Mistake 3: Support your champions with just one phone call a month.

Maybe you did frame the program well and allowed people to volunteer, but you’re still not seeing the results you’d hoped for. You check in with them every month on your champions’ conference call, but it seems like they’re just spinning their wheels and not getting anywhere.

One of the great things about champions is how they connect and work with other people. If you aren’t providing them with opportunities to connect with each other, you’re depriving them of much-needed support and making your own job harder.

The fix: Give champions a self-support network.

When it comes to connecting people, tools like Yammer and Microsoft Teams are super helpful. If you have a team space for the adoption project team, add your champions—and give the champions their own channel or Yammer group to interact with and support each other.

But it’s not enough just to set up the space: let them know that they have a responsibility in the success of this endeavor. You can’t be the only one posting in these groups! Remind them that you don’t know everything and that you expect them to contribute so you can all learn and progress together. When everyone participates, everyone benefits.

Mistake 4: Send your champions off and then focus on more important stuff.

You’ve given your rousing pep talks, hyped up the program, given them all the tools they could possibly need—check, check, and check.

Now you can leave them to it and get back to your “real” job, right?

Not quite. Just because this is a bottom-up change management strategy doesn’t mean that your champions don’t need your involvement in the program. They may be the ones pushing the change adoption in their teams, but they still need your support. If you’re not engaged in the program, how can you expect them to be?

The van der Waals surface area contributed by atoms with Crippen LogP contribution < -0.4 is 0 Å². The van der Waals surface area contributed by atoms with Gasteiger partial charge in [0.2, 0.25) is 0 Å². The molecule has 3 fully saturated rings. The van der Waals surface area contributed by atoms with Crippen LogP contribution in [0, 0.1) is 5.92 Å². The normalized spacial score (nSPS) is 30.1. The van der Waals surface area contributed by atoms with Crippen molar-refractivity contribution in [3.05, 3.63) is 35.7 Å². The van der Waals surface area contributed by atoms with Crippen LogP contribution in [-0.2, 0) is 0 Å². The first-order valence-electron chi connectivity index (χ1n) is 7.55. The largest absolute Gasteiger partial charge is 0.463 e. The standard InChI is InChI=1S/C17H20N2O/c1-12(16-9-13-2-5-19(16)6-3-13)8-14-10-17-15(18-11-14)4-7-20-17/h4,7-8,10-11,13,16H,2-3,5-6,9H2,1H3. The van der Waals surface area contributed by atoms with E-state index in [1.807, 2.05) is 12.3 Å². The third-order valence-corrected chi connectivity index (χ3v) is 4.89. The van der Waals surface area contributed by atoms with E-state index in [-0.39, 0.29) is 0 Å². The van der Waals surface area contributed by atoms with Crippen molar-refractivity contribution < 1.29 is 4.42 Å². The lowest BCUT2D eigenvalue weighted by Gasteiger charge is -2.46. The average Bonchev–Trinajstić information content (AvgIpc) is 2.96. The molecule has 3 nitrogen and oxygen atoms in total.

Triangular flag with "Champ" spelled on it in a blog post about champions

The fix: Champion your champions.

The most successful champions programs invest in their employees by giving them what they need and then getting out of their way.

Make sure you:

  • Deliver on your promises. If your promised new tech and training, make it happen!
  • Listen to and act on feedback. Not actioning on feedback is a community killer.
  • Recognize their efforts. Have an executive sponsor highlight a champion’s accomplishments every now and then.

Mistake 5: Reinvent the training wheel.

If your project team is pushing software adoption, you’re probably under pressure to provide walkthroughs and tech resources for your champions. The champions are the ones on the ground, teaching people how to use the tools they have, so you have to make sure they know all the ins and outs of the software.

Well, yes—and no. You absolutely need to provide your champions with the resources they need to help their teams utilize the software, but you don’t have to start from scratch.

The fix: Send your champions (and users) to QuickHelp

This isn’t just some sales gimmick at the end of an informational article—this is all about feeding bottom-up change adoption. QuickHelp is the online learning platform that helps users build specific technology skills as well as soft skills like organization and productivity for long-term learning and change.

When you pair your champions with QuickHelp, users are the real winners. They get quick, helpful answers to their tech questions and relevant examples of how their software can transform the way they work. And when users change, your organization changes—it’s as simple as that!

 

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McKell Parsons
McKell started reading at a young age and never stopped—a classic editor origin story. When she manages to put down whatever book she's reading, she's probably tending to her plants, trying new things, or on the hunt for delicious pastries.